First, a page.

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The composer of "the first great piece of electronic music" influenced the Beatles, Miles Davis and numberless others. And he comes from Sirius.
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Jan. 16, 2001 | In the 1960s and '70s, Karlheinz Stockhausen, with his long, flowing mane, Byronic open shirt and frock coat, was every inch the romantic genius for the Age of Aquarius, making music in the hope of "transcending this earth and transcending man and transcending human intelligence." All over the world, he staged massive and astonishing events that blew classical music wide open, creating electronic music almost as a byproduct.
Although his work is often ferociously difficult, the surface of the music is strangely accessible, yielding new layers of complexity at each level. If his compositions can be a little too heady for the marketplace, his ideas have permeated popular culture through his influence on artists as diverse as the Beatles, Miles Davis, Kraftwerk and the Grateful Dead. (The Dead, Jefferson Airplane and members of the Mothers of Invention all studied under him in 1967 at the University of California at Davis.)
Anyone who saw a Grateful Dead show came away with a better understanding of eternity, but probably didn't know that the long-winded improvisations came straight out of Stockhausen's "intuitive music." Frank Zappa's tricky riffs and goofy staging owed a direct debt to those university classes (and parties). Stockhausen also showed up on the cover of "Sgt. Pepper's Lonely Hearts Club Band," and if you've ever gone back to "The Beatles" (aka "The White Album") to listen to "Revolution 9" a second time, he's there, too.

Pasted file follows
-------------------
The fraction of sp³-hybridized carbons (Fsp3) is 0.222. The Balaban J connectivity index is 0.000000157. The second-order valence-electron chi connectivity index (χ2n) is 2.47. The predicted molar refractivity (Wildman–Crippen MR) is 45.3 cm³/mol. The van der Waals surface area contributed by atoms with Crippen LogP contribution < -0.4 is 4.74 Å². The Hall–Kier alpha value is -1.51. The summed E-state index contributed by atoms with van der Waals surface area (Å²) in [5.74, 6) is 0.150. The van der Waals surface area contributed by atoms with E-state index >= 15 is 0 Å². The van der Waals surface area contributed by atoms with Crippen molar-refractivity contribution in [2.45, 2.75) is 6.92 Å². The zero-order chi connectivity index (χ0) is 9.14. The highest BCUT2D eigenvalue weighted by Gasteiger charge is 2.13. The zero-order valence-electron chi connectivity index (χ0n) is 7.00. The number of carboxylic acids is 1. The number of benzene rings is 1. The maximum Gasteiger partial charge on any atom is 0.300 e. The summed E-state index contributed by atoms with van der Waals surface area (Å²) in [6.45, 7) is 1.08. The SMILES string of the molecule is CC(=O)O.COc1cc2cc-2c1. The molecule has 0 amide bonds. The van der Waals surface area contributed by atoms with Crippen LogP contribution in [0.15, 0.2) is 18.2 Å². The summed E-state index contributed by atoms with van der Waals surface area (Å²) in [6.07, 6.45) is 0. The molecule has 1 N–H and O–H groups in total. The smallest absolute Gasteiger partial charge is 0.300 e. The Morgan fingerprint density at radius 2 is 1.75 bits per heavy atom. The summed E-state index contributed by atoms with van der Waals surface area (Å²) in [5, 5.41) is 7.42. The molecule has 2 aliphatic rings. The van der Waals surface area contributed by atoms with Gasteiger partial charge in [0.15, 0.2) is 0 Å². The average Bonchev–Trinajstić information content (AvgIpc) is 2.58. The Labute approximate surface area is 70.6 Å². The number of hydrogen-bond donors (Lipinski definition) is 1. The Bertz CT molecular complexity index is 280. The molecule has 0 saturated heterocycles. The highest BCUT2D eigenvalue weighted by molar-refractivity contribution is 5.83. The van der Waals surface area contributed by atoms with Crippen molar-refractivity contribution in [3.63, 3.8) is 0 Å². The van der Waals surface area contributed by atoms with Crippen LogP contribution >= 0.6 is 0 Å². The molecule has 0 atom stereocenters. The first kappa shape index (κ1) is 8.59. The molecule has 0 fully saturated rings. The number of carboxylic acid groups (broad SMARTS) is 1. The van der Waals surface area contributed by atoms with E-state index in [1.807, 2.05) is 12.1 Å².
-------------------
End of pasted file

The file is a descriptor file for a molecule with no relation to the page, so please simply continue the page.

Long before the Beatles, Stockhausen turned the sound desk into instrument, doubling as the soundman at most of his shows. With that engineer's mind, he simultaneously hacked the music and the metaphysics, dismantling serialism to reconfigure time and space. Beats were sped up until they became notes. Notes were pitched like baseballs between a roomful of small orchestras, or around a spiral of speakers in a geodesic dome. Tunes could be assembled in any order, even interrupting each other. Presto! The sound spectrum had become the structure of the universe made manifest. Well, it was the '60s.
So where did Stockhausen go? Though turntablists whisper his name in awe, and vinyl junkies pass along his music as if it were samizdat Czech literature, one of the most high-profile composers of the mid-20th century has disappeared from these shores. His cult following and the vanishing act are at the least very suggestive. All his virtual omnipresence, the technical glee, the cosmic curiosity and the dress sense add up to one thing: Stockhausen is music's answer to Dr. Who.
And why not? He has passed through several distinct incarnations, each with its own personality, wardrobe and choice of companions. He's a traveler who has popped up in one hot spot after another -- Paris during the riots of '68, California in the Summer of Love and New York during the Fluxus happenings. He drops in, changes everything, then leaves to do something else. His methods are anarchic and revolutionary, yet he applies them with methodical rigor; and though he's fiercely individualistic, all his work hangs on the collaborators that he picks up for each fresh adventure.